1. Dress Appropriately by Layering Clothing
The best way to dress for cold weather is to wear multiple layers of clothes. Layering insulates the body by creating several pockets of warm air around it, which helps keep the body's core temperature at it's average 98.6°F. A drop of just 3 degrees can signal the onset of hypothermia.
How to layer clothing:
Layering consists of dressing in up to 3 layers: a base layer, a mid-layer, and an outer layer. Here are some material and clothing item suggestions for each:
- The base layer of clothing is the one that's worn next to your skin. It includes form-fitting clothing (like thermal underwear) that provides warmth and keeps you dry. Clothing made of synthetic materials that wick (move) moisture away from skin are best used for this layer. Avoid wearing cotton when possible, as it absorbs moisture and can trap wetness against your skin, making you colder.
- The middle layer of clothing is meant to insulate the body by keeping heat in and cold out. Wool, fleece, and polyester sweaters, sweatshirts, pullovers, and long-sleeved tops do this job well.
- The outer, or shell, layer of clothing includes pants and a jacket or coat. Ideally, this layer should be waterproof, yet breathable.
Depending on how cold it is, and what you'll be doing outside, you can dress in as few or as many layers as you need to. For example, runners may prefer to only wear a base and mid-layer, since they'll be generating a good bit of heat and sweat, whereas a spectator at a football game may wish to don multiple layers to guarantee maximum warmth while sitting several hours in a stadium seat.
2. Stay Dry
Be careful of getting your shoes and outer clothes wet from rain, freezing rain, or snow--especially if they're not water proof or resistant. Once wet, the moisture will evaporate from the clothing's surface, causing it to cool, and you to feel colder.
Being too warm can also be a bad thing if it makes you sweat. If you find your layers are making you overheat, consider removing a piece of clothing (preferably not from the shell layer).
3. Accessorize with a Hat, Mittens, and Sunglasses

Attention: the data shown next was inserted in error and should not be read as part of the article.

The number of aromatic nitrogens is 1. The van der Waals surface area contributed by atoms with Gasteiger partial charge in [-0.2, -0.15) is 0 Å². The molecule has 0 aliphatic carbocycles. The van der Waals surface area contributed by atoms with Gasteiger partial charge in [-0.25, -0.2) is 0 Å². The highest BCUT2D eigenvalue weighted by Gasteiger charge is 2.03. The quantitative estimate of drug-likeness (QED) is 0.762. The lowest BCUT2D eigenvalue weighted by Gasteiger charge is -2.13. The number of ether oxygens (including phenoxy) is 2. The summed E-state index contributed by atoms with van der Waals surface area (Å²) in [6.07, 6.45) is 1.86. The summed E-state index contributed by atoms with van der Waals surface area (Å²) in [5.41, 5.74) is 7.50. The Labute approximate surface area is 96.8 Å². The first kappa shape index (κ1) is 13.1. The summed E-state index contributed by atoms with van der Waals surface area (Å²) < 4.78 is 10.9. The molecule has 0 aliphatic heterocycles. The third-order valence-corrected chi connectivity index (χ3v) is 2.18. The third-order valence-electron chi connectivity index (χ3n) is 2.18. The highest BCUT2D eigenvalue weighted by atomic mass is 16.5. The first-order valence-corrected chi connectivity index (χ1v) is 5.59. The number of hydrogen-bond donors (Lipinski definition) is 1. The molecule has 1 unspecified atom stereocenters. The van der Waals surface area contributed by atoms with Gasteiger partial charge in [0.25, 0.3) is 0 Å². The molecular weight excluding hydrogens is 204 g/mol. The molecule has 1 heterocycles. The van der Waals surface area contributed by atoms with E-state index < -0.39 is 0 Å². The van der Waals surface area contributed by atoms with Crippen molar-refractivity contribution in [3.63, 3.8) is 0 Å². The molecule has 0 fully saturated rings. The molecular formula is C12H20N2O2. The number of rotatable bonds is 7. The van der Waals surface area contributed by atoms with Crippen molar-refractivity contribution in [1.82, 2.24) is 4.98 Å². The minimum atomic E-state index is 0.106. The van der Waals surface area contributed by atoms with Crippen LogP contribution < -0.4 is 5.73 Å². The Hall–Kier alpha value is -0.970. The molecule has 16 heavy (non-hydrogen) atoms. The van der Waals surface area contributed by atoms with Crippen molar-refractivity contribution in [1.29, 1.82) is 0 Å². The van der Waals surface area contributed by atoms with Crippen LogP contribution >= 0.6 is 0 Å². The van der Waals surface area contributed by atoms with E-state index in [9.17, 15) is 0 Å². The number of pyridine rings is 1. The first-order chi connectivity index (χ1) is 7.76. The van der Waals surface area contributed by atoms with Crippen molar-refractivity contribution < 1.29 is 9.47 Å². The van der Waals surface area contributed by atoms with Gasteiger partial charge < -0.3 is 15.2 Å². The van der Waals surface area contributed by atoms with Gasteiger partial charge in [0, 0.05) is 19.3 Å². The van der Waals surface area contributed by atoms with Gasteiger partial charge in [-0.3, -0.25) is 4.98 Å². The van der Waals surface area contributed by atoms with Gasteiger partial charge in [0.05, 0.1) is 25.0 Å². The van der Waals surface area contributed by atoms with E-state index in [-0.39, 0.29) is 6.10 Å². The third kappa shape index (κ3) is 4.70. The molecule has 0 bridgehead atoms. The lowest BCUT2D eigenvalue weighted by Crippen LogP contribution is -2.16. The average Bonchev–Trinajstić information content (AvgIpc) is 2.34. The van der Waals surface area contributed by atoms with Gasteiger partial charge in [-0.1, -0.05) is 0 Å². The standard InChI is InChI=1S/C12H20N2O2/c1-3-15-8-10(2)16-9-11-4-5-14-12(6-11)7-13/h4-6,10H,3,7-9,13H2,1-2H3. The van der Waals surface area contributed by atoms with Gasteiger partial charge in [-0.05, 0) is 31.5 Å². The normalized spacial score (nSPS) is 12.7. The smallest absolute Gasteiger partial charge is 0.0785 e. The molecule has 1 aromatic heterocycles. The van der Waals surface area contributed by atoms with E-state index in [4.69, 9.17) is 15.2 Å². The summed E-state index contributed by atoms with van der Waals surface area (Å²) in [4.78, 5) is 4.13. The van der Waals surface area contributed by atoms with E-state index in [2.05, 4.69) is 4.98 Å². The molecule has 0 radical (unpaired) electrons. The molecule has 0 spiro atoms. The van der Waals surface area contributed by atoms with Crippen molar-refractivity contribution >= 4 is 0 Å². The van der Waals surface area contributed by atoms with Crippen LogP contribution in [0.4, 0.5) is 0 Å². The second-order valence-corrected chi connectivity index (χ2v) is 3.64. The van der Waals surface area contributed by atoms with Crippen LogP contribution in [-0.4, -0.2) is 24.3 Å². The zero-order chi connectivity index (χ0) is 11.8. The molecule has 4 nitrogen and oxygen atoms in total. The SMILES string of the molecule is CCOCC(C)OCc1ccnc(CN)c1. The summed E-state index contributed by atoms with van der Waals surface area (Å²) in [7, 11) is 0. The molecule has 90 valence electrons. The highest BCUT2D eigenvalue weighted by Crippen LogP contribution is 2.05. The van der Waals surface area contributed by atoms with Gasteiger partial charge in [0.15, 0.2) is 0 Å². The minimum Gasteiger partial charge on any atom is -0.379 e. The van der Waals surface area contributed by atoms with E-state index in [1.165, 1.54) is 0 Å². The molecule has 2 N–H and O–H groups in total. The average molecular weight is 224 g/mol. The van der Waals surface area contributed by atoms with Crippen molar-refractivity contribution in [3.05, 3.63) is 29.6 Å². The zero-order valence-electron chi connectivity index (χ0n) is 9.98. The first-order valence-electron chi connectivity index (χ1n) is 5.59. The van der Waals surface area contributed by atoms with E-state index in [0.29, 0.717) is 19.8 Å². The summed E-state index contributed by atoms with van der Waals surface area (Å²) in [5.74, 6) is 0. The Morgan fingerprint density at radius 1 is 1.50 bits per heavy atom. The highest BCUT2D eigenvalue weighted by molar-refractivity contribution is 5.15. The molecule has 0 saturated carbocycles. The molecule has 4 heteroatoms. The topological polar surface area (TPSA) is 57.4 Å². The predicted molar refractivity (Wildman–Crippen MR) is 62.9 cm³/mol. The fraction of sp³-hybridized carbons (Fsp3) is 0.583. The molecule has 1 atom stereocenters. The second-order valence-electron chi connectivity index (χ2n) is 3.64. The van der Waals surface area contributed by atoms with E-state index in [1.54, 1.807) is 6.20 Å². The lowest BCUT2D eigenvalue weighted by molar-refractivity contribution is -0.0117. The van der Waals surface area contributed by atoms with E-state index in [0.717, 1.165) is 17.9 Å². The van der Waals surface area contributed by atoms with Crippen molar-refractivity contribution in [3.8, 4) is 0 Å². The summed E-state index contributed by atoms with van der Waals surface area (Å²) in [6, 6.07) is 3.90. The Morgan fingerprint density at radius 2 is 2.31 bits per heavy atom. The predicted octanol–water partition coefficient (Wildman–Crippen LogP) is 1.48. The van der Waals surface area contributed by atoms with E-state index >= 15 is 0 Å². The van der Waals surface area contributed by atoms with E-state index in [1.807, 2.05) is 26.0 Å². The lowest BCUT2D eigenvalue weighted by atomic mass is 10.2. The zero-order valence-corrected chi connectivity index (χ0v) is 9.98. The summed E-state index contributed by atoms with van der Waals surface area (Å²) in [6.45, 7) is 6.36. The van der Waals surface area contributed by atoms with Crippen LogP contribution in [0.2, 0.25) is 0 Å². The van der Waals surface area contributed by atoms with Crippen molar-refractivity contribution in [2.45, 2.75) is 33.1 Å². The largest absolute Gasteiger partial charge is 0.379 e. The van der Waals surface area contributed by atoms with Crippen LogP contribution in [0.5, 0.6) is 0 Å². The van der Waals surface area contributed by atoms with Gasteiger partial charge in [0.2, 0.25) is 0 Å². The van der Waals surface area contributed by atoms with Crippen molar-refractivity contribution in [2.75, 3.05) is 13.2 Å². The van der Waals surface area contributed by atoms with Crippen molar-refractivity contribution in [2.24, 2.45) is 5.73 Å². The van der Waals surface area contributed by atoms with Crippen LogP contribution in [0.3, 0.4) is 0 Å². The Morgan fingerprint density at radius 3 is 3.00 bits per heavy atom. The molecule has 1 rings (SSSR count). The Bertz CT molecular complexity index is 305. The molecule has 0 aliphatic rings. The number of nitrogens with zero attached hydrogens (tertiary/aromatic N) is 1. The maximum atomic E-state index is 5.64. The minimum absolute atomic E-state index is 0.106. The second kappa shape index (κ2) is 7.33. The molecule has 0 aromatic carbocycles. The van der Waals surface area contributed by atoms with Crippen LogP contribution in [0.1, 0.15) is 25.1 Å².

It's said that as much as 70% of the body's heat is lost through the head. Whether or not you believe this cold weather statistic, one thing is certain--wearing a hat will help keep you warmer...if for no other reason than you'll have less skin exposed to the elements.
As for the body's extremities--particularly the fingers, toes, and feet--take extra care to keep them warm. They're among the first to experience the effects of frostbite. When it comes to the question of gloves vs. mittens, go with the latter. True, mittens restrict dexterity, but they keep hands warmer since fingers are clustered together.
And don't forget your eyes! While they aren't necessarily in danger of getting cold, having snow on the ground (if there is any) can actually make the sun's UV rays stronger--so throw on some shades!
4. Keep Hydrated
While you wouldn't think it, dehydration is a real concern during cold weather. Not only does cold air strip our bodies of moisture because it is drier, but winter winds carry moisture away from the skin's surface thanks to evaporation. What's more, people don't naturally feel as thirsty in winter as they do when the weather is hot.
Drink plenty of water and hot drinks (which offer both hydration and warmth), even if you don't feel thirsty. This will help you stay well hydrated, which makes it easier for you to stay warm. (Being dehydrated makes it harder for the body to concentrate on maintaining a safe core temperature.) One drink you'll want to avoid is alcohol. While a nip or two may give you a "warming" sensation, it won't last for long. The heat you feel on the tip of your skin is heat that's been routed away from the heating of your core, and that sip will in fact leave you with a lower core body temperature.
5. Keep Moving
The more active you are in cold weather, the more heat your body will generate as a result.
If you do plan to sit or stand outside for long periods of time, wiggle your hands and toes every few minutes to keep the blood (and therefore, heat) circulating in these extremities.